everywhere.  At one point there were only 3 able bodied people in our watch and our watch leader Mike was not one of them.  The sea state has caused many to pop their sea-sickness cherry and many others to turn animal-like in their behaviour.  People being sick out of the companion way, in the galley sink, in the heads, in their hands, in bin bags.  Oh jeeeez.  Those that felt fine, I was one of them, set about the chores of many to try to make the place slightly more habitable.  Surface wipe down, bilge emptying, heads cleaning and so on.  A pretty brutal time.

It was just at the end of this time that we fell off our biggest wave to
date.  The usual eerie silence coupled with weightlessness quickly followed
by an almighty bang.  The boat was fine, the crew less so.  At precisely
that moment after having moved our ailing spinnaker (yes, I found a riped
seem in our new code 2) and had cleared the bilge area ready for bailing, I
was traversing the galley to the high side. Before I knew it I was
apparently 4ft in the air.  Its rather unfortunate that my landing sight
would be the metal bar or bilge workings of the lower wet locker some 6
feet or so away.  I had gathered enough momentum that the rib-first landing was going to hurt.  It did.  And it still does 24 hours on. I am so very grateful that Nicholas was there to ‘catch me’. When the almost instanaeous ‘is everyone ok’ shout went up I had to say no.  Initially I held off taking painkillers because I wanted to know the extent of the damage.  That changed about 15 minutes later!!!

Sadly that marked the end of my likely contribution to this race.  I have
spent the last 24 hours below trying to heel.  Don’t worry because I have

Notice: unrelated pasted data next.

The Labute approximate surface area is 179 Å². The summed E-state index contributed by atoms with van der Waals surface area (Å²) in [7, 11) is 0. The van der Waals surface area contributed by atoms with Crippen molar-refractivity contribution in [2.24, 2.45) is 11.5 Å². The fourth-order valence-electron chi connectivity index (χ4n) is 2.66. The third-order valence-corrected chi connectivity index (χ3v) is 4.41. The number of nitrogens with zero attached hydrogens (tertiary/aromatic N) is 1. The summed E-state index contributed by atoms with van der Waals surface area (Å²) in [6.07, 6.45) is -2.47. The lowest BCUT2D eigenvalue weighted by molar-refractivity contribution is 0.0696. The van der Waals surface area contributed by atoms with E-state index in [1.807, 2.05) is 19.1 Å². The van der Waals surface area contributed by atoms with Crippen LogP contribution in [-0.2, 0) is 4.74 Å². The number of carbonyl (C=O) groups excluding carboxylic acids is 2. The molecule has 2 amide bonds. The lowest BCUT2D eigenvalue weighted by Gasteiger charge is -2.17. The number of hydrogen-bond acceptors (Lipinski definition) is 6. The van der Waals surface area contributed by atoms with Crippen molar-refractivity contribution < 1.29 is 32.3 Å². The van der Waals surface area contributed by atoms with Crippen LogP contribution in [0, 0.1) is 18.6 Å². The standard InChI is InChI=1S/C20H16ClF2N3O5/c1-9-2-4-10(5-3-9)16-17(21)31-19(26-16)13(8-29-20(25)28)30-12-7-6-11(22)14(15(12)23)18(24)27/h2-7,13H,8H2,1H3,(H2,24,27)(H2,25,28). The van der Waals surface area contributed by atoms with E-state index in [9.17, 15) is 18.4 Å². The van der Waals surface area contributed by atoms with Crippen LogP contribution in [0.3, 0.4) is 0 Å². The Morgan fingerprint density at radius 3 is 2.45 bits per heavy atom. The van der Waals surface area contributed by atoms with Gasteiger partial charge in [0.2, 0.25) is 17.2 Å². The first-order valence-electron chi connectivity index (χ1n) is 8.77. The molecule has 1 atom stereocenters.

made a marked improvement as I can now walk around unaided and am smiling again. Here’s to hoping that it is not the end of my Clipper experience and I do get some champagne sailing to the Whitsundays.  Thankfully my incident coincided with a significant drop in wind and a flattening of the sea state and boat.  Everyone has been amazing coming to help me tack in my bunk (avoiding pressure on my left side!) or resupply me with paracetamol.  I’m sure I’ll make it on deck before the finish and will be right as rain in no time.  Mum, be rest assured it is not serious as I can breath easily and have no sticky-out bits!!!

The watches have worked tirelessly together to compensate for being light-handed.  We’ve only had one position report since the start and that was a few hours ago to tell us that we were second in our fleet. Wow.  Good on Missi and her crew.  I can assure you of one thing.  That podium spot is
gong to be fought for like no other.  I will do my bit (whatever that is)
and everyone else will keep doing there’s to ensure that we feature in the
Rolex Sydney Hobart 2015 prize-giving.

All we need now is for the wind to come around as planned so that we can
point in the right direction!

Come on Missi!!

Boxing Day